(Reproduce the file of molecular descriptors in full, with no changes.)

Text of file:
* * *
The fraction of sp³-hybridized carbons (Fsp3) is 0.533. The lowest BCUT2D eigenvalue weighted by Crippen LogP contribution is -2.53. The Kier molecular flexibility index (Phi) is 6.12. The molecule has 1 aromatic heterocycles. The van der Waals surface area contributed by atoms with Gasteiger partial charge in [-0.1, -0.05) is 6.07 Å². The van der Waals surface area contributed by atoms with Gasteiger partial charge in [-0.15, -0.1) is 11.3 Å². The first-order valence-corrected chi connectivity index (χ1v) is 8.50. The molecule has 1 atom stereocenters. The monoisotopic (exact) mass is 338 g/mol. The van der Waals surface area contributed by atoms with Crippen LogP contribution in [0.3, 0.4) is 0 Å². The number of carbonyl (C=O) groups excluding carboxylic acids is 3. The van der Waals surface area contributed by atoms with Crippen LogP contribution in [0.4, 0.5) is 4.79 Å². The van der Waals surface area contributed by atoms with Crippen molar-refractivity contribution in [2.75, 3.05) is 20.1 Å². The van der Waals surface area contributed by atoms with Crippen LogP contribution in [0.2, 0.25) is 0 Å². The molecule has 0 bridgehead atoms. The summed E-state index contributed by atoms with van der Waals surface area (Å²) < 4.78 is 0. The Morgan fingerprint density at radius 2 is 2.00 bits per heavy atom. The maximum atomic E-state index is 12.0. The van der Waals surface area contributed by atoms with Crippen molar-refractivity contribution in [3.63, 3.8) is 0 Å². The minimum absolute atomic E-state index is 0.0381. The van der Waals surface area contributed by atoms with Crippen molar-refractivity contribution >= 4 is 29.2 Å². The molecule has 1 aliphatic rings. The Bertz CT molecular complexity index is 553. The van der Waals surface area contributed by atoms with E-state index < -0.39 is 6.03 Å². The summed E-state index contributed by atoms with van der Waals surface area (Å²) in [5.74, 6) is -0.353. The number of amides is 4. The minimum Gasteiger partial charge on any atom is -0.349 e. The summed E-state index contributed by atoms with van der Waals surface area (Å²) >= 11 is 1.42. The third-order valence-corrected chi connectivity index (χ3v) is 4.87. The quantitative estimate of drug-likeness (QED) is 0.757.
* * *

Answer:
The fraction of sp³-hybridized carbons (Fsp3) is 0.533. The lowest BCUT2D eigenvalue weighted by Crippen LogP contribution is -2.53. The Kier molecular flexibility index (Phi) is 6.12. The molecule has 1 aromatic heterocycles. The van der Waals surface area contributed by atoms with Gasteiger partial charge in [-0.1, -0.05) is 6.07 Å². The van der Waals surface area contributed by atoms with Gasteiger partial charge in [-0.15, -0.1) is 11.3 Å². The first-order valence-corrected chi connectivity index (χ1v) is 8.50. The molecule has 1 atom stereocenters. The monoisotopic (exact) mass is 338 g/mol. The van der Waals surface area contributed by atoms with Crippen LogP contribution in [0.3, 0.4) is 0 Å². The number of carbonyl (C=O) groups excluding carboxylic acids is 3. The van der Waals surface area contributed by atoms with Crippen LogP contribution in [0.4, 0.5) is 4.79 Å². The van der Waals surface area contributed by atoms with Crippen molar-refractivity contribution in [2.75, 3.05) is 20.1 Å². The van der Waals surface area contributed by atoms with Crippen LogP contribution in [0.2, 0.25) is 0 Å². The molecule has 0 bridgehead atoms. The summed E-state index contributed by atoms with van der Waals surface area (Å²) < 4.78 is 0. The Morgan fingerprint density at radius 2 is 2.00 bits per heavy atom. The maximum atomic E-state index is 12.0. The van der Waals surface area contributed by atoms with Crippen molar-refractivity contribution in [3.63, 3.8) is 0 Å². The minimum absolute atomic E-state index is 0.0381. The van der Waals surface area contributed by atoms with Crippen molar-refractivity contribution >= 4 is 29.2 Å². The molecule has 1 aliphatic rings. The Bertz CT molecular complexity index is 553. The van der Waals surface area contributed by atoms with E-state index < -0.39 is 6.03 Å². The summed E-state index contributed by atoms with van der Waals surface area (Å²) in [5.74, 6) is -0.353. The number of amides is 4. The minimum Gasteiger partial charge on any atom is -0.349 e. The summed E-state index contributed by atoms with van der Waals surface area (Å²) >= 11 is 1.42. The third-order valence-corrected chi connectivity index (χ3v) is 4.87. The quantitative estimate of drug-likeness (QED) is 0.757.